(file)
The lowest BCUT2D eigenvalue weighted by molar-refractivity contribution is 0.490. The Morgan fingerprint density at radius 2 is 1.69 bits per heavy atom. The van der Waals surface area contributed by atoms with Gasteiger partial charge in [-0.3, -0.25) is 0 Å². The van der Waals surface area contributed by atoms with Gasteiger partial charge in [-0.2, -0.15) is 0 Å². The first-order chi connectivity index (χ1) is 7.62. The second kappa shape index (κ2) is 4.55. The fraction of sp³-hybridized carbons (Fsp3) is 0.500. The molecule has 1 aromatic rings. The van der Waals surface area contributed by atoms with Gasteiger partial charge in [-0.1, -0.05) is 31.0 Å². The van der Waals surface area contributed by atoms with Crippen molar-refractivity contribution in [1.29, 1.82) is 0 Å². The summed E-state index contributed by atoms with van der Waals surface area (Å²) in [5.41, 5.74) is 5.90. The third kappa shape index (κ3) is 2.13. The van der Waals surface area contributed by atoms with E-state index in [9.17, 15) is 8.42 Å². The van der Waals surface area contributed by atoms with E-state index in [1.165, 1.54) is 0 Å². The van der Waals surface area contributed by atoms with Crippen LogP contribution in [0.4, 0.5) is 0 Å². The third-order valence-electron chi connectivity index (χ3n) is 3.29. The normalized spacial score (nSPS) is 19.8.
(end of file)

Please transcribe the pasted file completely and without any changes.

The lowest BCUT2D eigenvalue weighted by molar-refractivity contribution is 0.490. The Morgan fingerprint density at radius 2 is 1.69 bits per heavy atom. The van der Waals surface area contributed by atoms with Gasteiger partial charge in [-0.3, -0.25) is 0 Å². The van der Waals surface area contributed by atoms with Gasteiger partial charge in [-0.2, -0.15) is 0 Å². The first-order chi connectivity index (χ1) is 7.62. The second kappa shape index (κ2) is 4.55. The fraction of sp³-hybridized carbons (Fsp3) is 0.500. The molecule has 1 aromatic rings. The van der Waals surface area contributed by atoms with Gasteiger partial charge in [-0.1, -0.05) is 31.0 Å². The van der Waals surface area contributed by atoms with Crippen molar-refractivity contribution in [1.29, 1.82) is 0 Å². The summed E-state index contributed by atoms with van der Waals surface area (Å²) in [5.41, 5.74) is 5.90. The third kappa shape index (κ3) is 2.13. The van der Waals surface area contributed by atoms with E-state index in [9.17, 15) is 8.42 Å². The van der Waals surface area contributed by atoms with E-state index in [1.165, 1.54) is 0 Å². The van der Waals surface area contributed by atoms with Crippen LogP contribution in [0.4, 0.5) is 0 Å². The third-order valence-electron chi connectivity index (χ3n) is 3.29. The normalized spacial score (nSPS) is 19.8.